How to Make and Attach Piping

Angel Lea Piping Tutorial

Adding piping to a project is a great way to add a pop of contrasting colour and create a professional finish to an item. You can, of course, buy pre-made piping but if you can’t find any to suit your needs, don’t stress, it’s actually quite easy to make your own. Read on to find out how.

What you need:

  • Piping cord – choose a width suitable for your project. I’m making a pouf in this tutorial and using cord with a circumference of 3/4in.
  • Fabric of your choice – I’m using 100% cotton quilting weight material but you can use whatever material you like. Generally the fabric is cut on the bias (diagonally across the fabric on a 45 degree angle) as it allows the fabric to stretch and bend around corners better than if it were cut on the straightgrain. For most projects you will probably need about 1/2 to 1 yard of fabric.

Determining the measurements:

To determine the length of cord required (and therefore the length of piping needed), measure around the circumference of your project where you’ll be putting the piping, then add on an extra 15cm (6in) for finishing off the ends.

Unless your project is small you will need to join several bias strips together to total the length of piping required.

To determine the width of the bias fabric strip, measure the circumference of the cord (by wrapping a tape measure around it) then add two lots of seam allowance to it. For example, my cord measures 3/4in and my project uses a seam allowance of 1/2in, so the formula is:

Cord circumference + seam allowance + seam allowance

3/4in + 1/2in + 1/2in

= 1 3/4in

So my fabric strips need to be 1 3/4in wide.

Cutting the fabric:

1. Lay the fabric out on a large work surface (I used the floor), and fold back one corner of the fabric to the opposite corner so that the edge of the fabric is parallel to the selvedge and a 45 degree folded edge is created. The folded edge is where you will cut the strips from.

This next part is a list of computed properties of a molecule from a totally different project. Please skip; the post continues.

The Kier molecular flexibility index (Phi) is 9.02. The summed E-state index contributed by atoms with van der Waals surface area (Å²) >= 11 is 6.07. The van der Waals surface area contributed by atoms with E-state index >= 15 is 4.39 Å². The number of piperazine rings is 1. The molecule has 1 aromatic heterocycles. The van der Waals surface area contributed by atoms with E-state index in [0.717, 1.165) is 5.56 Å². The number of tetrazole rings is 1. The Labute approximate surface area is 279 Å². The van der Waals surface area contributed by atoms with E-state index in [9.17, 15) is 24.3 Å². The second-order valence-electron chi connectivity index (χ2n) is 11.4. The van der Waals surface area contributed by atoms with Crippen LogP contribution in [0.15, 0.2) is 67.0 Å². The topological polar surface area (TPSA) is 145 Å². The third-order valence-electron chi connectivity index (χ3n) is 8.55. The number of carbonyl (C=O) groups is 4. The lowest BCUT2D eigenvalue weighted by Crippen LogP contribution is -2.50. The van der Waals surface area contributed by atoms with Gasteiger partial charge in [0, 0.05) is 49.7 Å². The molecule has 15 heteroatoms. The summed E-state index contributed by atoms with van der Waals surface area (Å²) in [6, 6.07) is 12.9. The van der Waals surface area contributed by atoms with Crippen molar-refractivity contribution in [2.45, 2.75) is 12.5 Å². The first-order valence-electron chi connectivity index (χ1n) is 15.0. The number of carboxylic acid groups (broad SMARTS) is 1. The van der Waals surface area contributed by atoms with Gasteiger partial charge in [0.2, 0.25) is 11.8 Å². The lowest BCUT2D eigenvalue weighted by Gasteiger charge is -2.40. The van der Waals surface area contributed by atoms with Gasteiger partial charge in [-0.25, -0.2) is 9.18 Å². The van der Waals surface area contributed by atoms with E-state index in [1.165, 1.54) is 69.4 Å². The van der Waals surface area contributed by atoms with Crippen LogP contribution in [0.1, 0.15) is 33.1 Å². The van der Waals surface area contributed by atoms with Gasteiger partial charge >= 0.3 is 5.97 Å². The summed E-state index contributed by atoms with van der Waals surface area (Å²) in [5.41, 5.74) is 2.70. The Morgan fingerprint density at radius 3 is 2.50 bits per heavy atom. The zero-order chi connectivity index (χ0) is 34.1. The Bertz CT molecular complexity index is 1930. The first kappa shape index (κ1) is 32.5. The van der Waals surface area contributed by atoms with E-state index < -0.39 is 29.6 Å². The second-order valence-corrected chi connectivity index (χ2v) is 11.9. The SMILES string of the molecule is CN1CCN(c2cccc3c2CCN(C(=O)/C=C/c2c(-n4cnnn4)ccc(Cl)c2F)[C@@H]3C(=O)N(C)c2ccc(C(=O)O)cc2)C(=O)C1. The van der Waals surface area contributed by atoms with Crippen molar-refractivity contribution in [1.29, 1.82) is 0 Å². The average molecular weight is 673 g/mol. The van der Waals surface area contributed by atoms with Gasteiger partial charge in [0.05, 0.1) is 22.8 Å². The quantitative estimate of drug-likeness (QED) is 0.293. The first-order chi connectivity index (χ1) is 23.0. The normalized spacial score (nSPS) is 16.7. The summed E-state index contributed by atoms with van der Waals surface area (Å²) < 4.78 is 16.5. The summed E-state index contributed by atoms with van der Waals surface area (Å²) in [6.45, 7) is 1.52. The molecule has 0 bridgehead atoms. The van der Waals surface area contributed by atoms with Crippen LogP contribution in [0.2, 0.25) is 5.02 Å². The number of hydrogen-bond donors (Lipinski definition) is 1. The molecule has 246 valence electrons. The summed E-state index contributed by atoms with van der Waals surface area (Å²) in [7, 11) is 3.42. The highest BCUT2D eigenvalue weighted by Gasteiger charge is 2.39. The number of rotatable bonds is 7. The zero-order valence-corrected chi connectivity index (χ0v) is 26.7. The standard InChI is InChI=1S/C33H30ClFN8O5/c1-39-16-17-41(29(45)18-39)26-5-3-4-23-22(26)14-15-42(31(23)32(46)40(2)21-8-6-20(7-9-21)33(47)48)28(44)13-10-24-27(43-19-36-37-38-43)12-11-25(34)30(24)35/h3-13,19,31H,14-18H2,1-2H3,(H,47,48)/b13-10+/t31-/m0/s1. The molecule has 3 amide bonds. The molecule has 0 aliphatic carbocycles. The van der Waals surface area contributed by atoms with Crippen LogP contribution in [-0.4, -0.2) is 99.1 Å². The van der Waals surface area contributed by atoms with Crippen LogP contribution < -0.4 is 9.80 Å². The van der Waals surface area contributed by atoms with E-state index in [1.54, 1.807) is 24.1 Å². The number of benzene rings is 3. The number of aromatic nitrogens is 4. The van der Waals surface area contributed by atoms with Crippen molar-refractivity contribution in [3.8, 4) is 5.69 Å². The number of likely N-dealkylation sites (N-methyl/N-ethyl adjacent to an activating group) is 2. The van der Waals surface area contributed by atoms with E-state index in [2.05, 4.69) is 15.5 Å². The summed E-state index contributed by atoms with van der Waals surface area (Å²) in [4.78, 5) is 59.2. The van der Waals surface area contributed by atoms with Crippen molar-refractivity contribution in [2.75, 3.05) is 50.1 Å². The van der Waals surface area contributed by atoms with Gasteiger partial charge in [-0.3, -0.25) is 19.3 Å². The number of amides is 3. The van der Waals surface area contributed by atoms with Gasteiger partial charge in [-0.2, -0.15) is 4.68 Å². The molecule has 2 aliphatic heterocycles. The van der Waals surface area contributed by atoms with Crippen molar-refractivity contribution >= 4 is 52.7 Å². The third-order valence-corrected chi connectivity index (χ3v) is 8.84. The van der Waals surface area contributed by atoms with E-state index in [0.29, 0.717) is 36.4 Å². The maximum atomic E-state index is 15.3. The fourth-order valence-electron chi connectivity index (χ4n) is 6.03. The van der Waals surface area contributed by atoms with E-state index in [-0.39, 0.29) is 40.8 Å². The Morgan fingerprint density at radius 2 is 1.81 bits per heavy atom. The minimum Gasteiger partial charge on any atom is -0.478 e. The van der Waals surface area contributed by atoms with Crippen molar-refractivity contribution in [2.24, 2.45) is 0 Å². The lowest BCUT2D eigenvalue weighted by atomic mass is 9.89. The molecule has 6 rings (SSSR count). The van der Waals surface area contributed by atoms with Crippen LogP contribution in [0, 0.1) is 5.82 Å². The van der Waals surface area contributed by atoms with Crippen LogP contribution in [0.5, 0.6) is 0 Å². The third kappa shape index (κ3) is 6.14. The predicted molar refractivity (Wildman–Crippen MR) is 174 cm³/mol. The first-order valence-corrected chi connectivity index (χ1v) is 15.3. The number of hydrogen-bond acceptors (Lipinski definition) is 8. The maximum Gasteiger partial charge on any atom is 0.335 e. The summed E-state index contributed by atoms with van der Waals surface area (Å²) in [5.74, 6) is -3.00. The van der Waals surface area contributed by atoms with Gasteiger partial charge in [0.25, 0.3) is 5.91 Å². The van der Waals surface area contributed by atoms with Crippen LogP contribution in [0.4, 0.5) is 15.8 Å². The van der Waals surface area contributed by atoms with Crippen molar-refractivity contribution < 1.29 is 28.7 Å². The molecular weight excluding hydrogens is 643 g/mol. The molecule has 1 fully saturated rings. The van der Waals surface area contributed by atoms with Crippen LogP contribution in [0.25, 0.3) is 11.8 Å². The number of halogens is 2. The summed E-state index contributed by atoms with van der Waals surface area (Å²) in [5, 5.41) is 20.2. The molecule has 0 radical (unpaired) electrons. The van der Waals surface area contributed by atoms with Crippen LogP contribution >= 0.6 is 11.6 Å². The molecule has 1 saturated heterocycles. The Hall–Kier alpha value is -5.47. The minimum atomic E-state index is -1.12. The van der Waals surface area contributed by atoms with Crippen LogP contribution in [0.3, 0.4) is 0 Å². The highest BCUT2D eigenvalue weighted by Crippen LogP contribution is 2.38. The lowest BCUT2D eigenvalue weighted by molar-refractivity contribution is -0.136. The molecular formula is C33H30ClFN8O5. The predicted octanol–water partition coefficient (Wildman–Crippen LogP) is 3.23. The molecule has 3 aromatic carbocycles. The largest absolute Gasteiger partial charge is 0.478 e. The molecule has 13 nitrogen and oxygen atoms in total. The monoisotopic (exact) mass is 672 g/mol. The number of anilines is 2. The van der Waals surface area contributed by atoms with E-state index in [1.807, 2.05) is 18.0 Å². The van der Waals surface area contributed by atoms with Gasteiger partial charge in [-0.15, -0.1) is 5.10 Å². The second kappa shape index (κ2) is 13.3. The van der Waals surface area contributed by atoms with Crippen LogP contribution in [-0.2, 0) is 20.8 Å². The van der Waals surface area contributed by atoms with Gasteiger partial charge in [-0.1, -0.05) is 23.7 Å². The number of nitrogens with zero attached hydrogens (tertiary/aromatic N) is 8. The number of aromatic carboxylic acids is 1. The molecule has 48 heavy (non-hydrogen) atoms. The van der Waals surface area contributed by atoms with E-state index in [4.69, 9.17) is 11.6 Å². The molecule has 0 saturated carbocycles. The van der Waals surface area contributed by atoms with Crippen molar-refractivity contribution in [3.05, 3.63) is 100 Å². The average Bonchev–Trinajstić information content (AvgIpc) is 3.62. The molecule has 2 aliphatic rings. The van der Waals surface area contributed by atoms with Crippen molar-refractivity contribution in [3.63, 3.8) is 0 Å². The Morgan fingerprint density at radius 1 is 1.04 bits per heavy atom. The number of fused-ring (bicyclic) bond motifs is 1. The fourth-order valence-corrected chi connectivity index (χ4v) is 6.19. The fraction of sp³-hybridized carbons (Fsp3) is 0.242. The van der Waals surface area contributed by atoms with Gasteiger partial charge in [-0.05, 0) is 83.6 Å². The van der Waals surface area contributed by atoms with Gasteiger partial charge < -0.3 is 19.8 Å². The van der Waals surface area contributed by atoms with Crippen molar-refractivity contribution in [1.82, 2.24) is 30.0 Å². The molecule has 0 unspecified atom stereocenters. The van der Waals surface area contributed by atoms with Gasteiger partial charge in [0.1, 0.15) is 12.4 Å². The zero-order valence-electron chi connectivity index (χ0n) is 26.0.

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2. Using a rotary cutter and ruler (or pencil and scissors if you don’t have a rotary cutter), measure the required width (1 3/4in in my case) from the folded edge and cut a strip the full length of the fabric.

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3. Because the strip you’ve just cut is on the fold you will now need to cut the strip in half lengthwise to create two strips.

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4. Continue cutting strips until you have enough to total the required length.

Making the piping

5. Join the bias strips of fabric together to form one continuous strip. To do this, lay the ends of two strips right sides together at right angles. Draw a diagonal line across the top strip from corner to corner.

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6. Sew the strips together on the line.

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7. Trim the seam allowance to 1/4in.

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8. Press the seam open.